Make Your Garden Wildlife-Friendly

Make Your Garden Wildlife-Friendly

Top tips on how to make gardens friendly to local wildlife.

Make Your Garden Wildlife-Friendly – Bromford, the developers behind the award-winning Park Gardens retirement development in Banbury has worked with local conservation charity, the Berkshire, Buckinghamshire & Oxfordshire Wildlife Trust (BBOWT) to compile a list of top tips on how to make gardens friendly to local wildlife.

“You can start small or think big! Try feeding the birds, planting flowers for bees, building a small pond, or cutting a hole in your fence to make a hedgehog highway. If you and your neighbours work together to make your community more wildlife friendly, you’ll see more nature everywhere and that’s great for people, wildlife, and our climate. So why not give wildlife gardening a go?”

Bromford has worked with BBOWT to put together five top tips on how to turn your garden wild:

Cut back on harmful chemicals

Some of the products most used in gardening contain chemicals that can be deadly to wildlife. For instance, sprays that target insect that likes to eat certain plants can end up poisoning the animals that eat those insects. So, ditching the pesticides and slug pellets is a great way to bring nature back to your patch.

For your garden to thrive without the help of chemicals, it is best to have lots of variety so that no one species takes over the space. You can also take steps to make your garden welcoming to natural predators of the critters that like to feed on plants and flowers. Birds, hedgehogs, and frogs eat slugs, and ladybirds love aphids, so they work as natural pest control.

Choose the right plants

When it comes to gardening there are endless plants to choose from, but some are more friendly to wildlife than others. Making smart choices about which ones to have in your outdoor space can make all the difference.

Butterflies and bees need lots of nectar and pollen, so plants such as lungwort, lavender and sunflowers can be a great choice. Moths and bats, on the other hand, are attracted to plants that release their scent in the evening, so may prefer options such as evening primrose or honeysuckle, and moth caterpillars love to eat holly, ivy and hazel.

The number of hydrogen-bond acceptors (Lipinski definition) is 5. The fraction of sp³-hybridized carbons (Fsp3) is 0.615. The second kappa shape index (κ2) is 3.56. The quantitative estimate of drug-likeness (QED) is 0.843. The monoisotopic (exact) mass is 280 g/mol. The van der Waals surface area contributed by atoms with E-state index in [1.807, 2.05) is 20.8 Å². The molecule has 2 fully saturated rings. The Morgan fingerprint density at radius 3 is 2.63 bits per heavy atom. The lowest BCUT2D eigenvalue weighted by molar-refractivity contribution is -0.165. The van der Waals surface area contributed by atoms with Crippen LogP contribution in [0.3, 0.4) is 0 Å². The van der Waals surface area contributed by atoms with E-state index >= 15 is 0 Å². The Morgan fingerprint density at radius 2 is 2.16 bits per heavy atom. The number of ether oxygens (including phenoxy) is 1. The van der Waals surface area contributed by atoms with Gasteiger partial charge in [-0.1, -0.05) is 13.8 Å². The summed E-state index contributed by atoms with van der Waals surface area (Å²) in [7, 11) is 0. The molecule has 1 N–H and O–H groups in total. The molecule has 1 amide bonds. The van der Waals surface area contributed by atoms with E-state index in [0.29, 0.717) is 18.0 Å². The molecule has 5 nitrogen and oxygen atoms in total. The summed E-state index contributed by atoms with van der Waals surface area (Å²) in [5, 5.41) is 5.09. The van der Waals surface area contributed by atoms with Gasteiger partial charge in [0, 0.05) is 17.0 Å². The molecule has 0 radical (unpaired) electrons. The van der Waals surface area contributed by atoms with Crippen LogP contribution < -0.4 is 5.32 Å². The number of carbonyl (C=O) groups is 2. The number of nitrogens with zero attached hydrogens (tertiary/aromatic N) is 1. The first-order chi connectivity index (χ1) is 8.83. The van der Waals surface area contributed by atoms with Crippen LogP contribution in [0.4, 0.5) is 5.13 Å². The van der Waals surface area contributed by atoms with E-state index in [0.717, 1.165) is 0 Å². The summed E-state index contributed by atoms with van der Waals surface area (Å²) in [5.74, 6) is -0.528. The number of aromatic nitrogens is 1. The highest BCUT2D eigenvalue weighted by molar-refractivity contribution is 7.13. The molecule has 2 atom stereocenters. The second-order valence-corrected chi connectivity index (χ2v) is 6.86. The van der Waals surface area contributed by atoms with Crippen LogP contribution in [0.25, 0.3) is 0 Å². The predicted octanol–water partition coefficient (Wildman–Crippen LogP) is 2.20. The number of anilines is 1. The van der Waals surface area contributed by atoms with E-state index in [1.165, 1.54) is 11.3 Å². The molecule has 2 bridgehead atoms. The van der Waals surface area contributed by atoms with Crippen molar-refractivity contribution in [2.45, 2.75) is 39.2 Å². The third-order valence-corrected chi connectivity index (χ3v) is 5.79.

Try to find out what creatures are local to you and which plants work best for them.

Make a shelter

One great way to make your garden a haven for wildlife is to build spaces that bugs and animals can use.

In larger gardens, this can take the form of structures such as a hedgehog home, which can be made out of wood and covered with soil and leaves to create a cosy space where hedgehogs can rest and hide from predators.

In smaller spaces, such as balconies, this can take the form of a container garden, which creates a small ecosystem for bugs and insects to enjoy. A small bug hotel also provides great shelter for insects such as solitary bees, ladybirds, and spiders.

Provide food and water

Food and water are essential for wildlife to thrive and leaving some out in your garden can be a great help.

When putting out water, try to ensure that whatever container you put it in isn’t too deep and that it has textured edges or a large stone in it, so wildlife is able to climb out. Be careful not to leave it in easy reach of predators, such as cats.

You could also consider building a small bucket pond. You’ll be amazed how quickly wildlife such as newts, frogs or damselflies turn up.

When it comes to food, it is important to know what animals are in your area and what they can and cannot eat, and to dispose of any food that is not eaten overnight, so that it doesn’t spoil and make the animals ill. Feeding the birds is a great place to start.

Consider composting

Composting is an excellent way to reduce food waste that can also create a habitat for bugs and reptiles.

It is best to start the process when you have a lot of scraps, so save them up before adding them to the heap. It is also important to know what can and cannot be composted. For instance, cooked foods cannot be added to a compost heap, but things like paper, tea leaves and fruit and vegetable peels can.

You can then use your homemade compost to add nutrients back into your garden.

Lilly Light

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